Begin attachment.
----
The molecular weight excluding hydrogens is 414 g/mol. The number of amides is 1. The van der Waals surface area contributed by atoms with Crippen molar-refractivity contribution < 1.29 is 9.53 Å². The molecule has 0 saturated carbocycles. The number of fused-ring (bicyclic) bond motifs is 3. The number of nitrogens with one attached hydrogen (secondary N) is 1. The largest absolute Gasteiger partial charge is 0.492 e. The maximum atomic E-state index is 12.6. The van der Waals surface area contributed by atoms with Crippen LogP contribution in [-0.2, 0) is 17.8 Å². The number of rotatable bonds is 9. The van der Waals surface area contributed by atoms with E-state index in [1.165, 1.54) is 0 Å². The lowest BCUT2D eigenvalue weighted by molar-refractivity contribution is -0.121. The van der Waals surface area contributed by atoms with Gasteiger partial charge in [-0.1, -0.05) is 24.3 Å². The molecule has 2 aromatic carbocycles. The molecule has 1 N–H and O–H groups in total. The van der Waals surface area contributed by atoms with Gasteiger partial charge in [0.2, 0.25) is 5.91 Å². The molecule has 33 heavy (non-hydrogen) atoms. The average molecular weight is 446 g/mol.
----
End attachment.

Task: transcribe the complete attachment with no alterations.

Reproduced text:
The molecular weight excluding hydrogens is 414 g/mol. The number of amides is 1. The van der Waals surface area contributed by atoms with Crippen molar-refractivity contribution < 1.29 is 9.53 Å². The molecule has 0 saturated carbocycles. The number of fused-ring (bicyclic) bond motifs is 3. The number of nitrogens with one attached hydrogen (secondary N) is 1. The largest absolute Gasteiger partial charge is 0.492 e. The maximum atomic E-state index is 12.6. The van der Waals surface area contributed by atoms with Crippen LogP contribution in [-0.2, 0) is 17.8 Å². The number of rotatable bonds is 9. The van der Waals surface area contributed by atoms with E-state index in [1.165, 1.54) is 0 Å². The lowest BCUT2D eigenvalue weighted by molar-refractivity contribution is -0.121. The van der Waals surface area contributed by atoms with Gasteiger partial charge in [-0.1, -0.05) is 24.3 Å². The molecule has 2 aromatic carbocycles. The molecule has 1 N–H and O–H groups in total. The van der Waals surface area contributed by atoms with Gasteiger partial charge in [0.2, 0.25) is 5.91 Å². The molecule has 33 heavy (non-hydrogen) atoms. The average molecular weight is 446 g/mol.